The raindrops were still plummeting when Harman stepped up to the tee. With his back to the nearby claret jug — his only left-handed skill is golf — he steadied himself, took one glance after another down the fairway and swung. He would make par on the hole, avoiding a repeat of Saturday’s bogey. But he barely missed a par putt at No. 2, where even a police officer had turned away from the crowd to watch, to shrivel his lead. Young failed to convert a 14-putt birdie putt that would have narrowed it by another stroke.
Seven groups ahead, though, McIlroy was rising. He had begun the day at three under. After five holes on Sunday, he was at six under and suddenly tied for second. Rahm was making pars, and Young, paired with Harman, had already bogeyed the first. By the time Harman’s ball was rolling across the third green, there were five players — McIlroy, Rahm, Young, Tommy Fleetwood and Sepp Straka — tied for second. But Harman’s margin remained as much as it was at the start.
Other potential rivals were nowhere near, not after a tournament whose cut had sapped the leaderboard of much of its prospective star power. Most of those who remained did not pose severe threats. Scottie Scheffler, the world’s top-ranked player, finished the Open at even par. Wyndham Clark, the victor at last month’s U.S. Open, left Hoylake at one over, as did Cameron Smith, last year’s British Open winner. Brooks Koepka, who won the P.G.A. Championship and was the runner-up at the Masters, was eight over.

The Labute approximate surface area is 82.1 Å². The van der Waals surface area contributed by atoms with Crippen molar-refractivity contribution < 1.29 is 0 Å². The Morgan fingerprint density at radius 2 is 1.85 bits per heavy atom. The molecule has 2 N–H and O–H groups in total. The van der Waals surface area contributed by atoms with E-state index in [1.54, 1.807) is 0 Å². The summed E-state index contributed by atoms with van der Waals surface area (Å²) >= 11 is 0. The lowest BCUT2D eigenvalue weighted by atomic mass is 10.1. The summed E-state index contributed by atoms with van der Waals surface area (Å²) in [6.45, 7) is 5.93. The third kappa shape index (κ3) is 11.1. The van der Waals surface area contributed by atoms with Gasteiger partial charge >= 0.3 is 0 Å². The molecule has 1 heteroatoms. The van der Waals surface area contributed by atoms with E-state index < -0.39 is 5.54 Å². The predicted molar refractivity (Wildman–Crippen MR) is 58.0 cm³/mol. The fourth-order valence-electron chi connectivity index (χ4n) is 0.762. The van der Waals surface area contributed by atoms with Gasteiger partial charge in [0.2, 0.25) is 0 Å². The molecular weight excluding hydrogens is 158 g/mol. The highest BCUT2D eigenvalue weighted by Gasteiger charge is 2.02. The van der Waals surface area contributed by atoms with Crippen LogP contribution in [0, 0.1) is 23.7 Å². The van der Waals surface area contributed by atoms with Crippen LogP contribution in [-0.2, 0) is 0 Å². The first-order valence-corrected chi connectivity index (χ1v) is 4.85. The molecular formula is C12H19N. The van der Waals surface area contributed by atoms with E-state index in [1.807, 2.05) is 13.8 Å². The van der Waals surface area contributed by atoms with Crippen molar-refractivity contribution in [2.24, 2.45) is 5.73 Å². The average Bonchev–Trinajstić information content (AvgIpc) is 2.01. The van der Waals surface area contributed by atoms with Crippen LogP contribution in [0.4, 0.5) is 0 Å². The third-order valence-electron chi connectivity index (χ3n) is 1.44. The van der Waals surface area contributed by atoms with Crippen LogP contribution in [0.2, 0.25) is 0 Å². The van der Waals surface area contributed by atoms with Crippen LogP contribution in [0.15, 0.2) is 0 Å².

At the fifth hole, a par-5 that had been the week’s easiest test, Harman’s tee shot flew 249 yards and crashed into bushes, positioning him just more than halfway to the pin.
That pin was where Rahm, the reigning Masters champion, began to make headway, tapping his ball for his first Sunday birdie. Once Harman made it to the green, an eventual 12-foot try for par failed, and when the fifth hole closed for the tournament, Harman’s lead was down to three strokes.